The Reclocking of America (and the death of the mall)

The English historian E.P. Thompson suggested that as industrial capitalism took hold in the West, we began to organize time in new ways.   A ritual cycle with lots of saints days and religious celebrations was replaced by a model in which leisure days were fewer and more concentrated (on the weekend, in the summer, etc.)  The West was being, in effect, reclocked.  (My term, not his.)

Surely, post-industrial capitalism is having this effect as well.  I believe we are cultivated a "just-in-time" model that says we prefer to dispatch things the moment they "come up."  We are disinclined to keep a to-do list.  

This means that when I think of something I want to say to someone, I much prefer to write an email.  I really do not want to make a phone call.  This is because I can dispatch the task as part of my immediate work flow.  More importantly, the email "stacks" at her end, allowing her "to get to it when she gets to it."  (A phone call demands she stop what’s she’s doing, to field the call or the message.)

This extends to our buying behavior.  The old model of retail says, in effect, "you come to us."  You, the buyer, must stop what you are doing and come to the mall, the high street, the retail outlet.  The trip there is time consuming.  Parking is almost always a high stress exercise.  The place is crowded.  The choices too numerous.  The undertaking mostly joyless.

How better it is to visit Amazon.com and make the purchase in our "work flow."  Amazon then takes care of virtually every thing else, and the package stacks, quite literally, on our door step.  It’s ready when we are.  Not the other way round.

In this model, we organize our time into one continuous flow.  This means, as others have noted, that we weave public and private time together, work and personal life blur.  But it also means that we dispatch in real time, stacking messages and purchases as we go.

This spells the end of retail as we know it.  We might use a traditional model and say this represents the "disintermediation" of the buying process and the elimination of the middle of the chain.  And this much is exactly what is happening.  But I think the deeper, cultural motive here, is the wish to respond to the dynamism and sheer press of our lives with a model of interaction that organizes time more intelligently.  To do everything called of us we are embracing another kind of disintermediation, dispensing with that to-do list stop and go model for something more fluid and just-in-time.  Thus does "time management" gives way to "improv."  Thus does planning gives way to something closer to an instantaneous "sense and respond" model.  Thus do we move in the direction of what Stuart Kauffman calls complex adaptive systems.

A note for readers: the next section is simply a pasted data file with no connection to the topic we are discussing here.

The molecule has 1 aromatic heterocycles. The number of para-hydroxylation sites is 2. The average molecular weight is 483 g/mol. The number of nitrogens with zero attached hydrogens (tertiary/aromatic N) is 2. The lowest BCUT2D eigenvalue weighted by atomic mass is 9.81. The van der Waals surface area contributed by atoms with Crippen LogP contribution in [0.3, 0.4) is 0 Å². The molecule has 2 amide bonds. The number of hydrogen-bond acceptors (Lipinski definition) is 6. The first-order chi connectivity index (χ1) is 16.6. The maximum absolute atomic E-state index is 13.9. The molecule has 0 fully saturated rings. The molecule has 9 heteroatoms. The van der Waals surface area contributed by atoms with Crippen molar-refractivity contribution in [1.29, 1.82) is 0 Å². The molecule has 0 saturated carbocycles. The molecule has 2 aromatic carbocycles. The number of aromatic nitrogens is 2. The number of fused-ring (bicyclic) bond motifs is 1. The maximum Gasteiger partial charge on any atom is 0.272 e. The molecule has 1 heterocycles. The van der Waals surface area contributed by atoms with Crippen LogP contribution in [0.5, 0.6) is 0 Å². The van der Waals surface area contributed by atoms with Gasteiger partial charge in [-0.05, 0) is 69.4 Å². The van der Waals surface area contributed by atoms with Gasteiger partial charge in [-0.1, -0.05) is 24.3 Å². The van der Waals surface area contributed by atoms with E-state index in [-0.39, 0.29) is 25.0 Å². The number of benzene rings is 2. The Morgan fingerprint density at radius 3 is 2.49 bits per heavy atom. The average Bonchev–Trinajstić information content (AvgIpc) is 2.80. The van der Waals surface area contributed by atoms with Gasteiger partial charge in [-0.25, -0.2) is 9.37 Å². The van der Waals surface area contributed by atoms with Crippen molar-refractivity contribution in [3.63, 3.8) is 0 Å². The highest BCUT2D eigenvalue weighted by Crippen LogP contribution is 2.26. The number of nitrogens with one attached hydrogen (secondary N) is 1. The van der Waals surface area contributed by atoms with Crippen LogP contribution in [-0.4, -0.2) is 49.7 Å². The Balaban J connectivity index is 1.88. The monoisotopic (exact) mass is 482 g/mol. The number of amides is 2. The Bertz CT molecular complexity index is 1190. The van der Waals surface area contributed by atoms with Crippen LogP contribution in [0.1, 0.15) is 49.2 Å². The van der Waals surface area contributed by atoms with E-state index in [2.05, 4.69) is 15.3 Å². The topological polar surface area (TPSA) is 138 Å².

Personal note: in a couple of hours I am taking the train from NYC to Rochester.  It takes 8 hours and it should be a complete nightmare.  If I have internet access (and what are the chances) I will tweet the experience with the hashtag "forgodsakehelpme."  I am traveling with physicist Steve Crandall, because, well, these days I try never to leave home without a physicist.  It’s part of my reclocking experience.  Steve has resolved never to travel without an anthropologist.  Not sure why.  

References

Kauffman, Stuart. 1996. At Home in the Universe: The Search for the Laws of Self-Organization and Complexity. Oxford University Press.

Thompson, E. P. 1967. “Time, Work-discipline, and Industrial Capitalism.” Past and Present. 38. (December): 56-97.

8 thoughts on “The Reclocking of America (and the death of the mall)”

  1. Grant – Good luck on the train, I have taken that trip a few times, most often when snow here in Rochester plays havok with air travel. It is not actually a bad trip at all if you can get a good internet connection, granted a big if.

    1. Steve, thanks, I am taking a bottle of wine, and as long as Steve C can find a bottle opener, we’ll be fine. (he said bravely) Grant

  2. Something that’s really interesting about this is how important it will be for retailers to focus on the experience of shopping. As if retailers don’t spend enough time on this as it is but it always seems to me to be relatively scientific in nature, dealing with traffic flow, sight lines, what you can touch versus what you can’t and so forth. I think retailers would be wise to read a book called “Trade-Off” by Kevin Maney which is about the spectrum of fidelity versus convenience and decide where they might reside on that spectrum. In other words can you make the fidelity of the experience offset the inconvenience or conversely can you make it more convenient then ordering online from Zappos. The latter is arguably not possible. Then too I wonder if the value of qualified sales associates might change as well?

  3. Very interesting.

    Another take on the transformational aspects of the JIT model, CBC Radio here in Canada had a little segment today with the CEO of Slimtrader (https://www.slimtrader.com/) who recounts some of the current time challenges of individuals in Nigeria; time challenges linked to information asymmetries and the lack of internet infrastructure in Nigeria.

    It’s not amazon.com, but it’s a different perspective on JIT transactions.

    Audio link: http://www.cbc.ca/spark/2010/12/spark-130-december-5-8-2010/ (see section entitled African e-Commerce).

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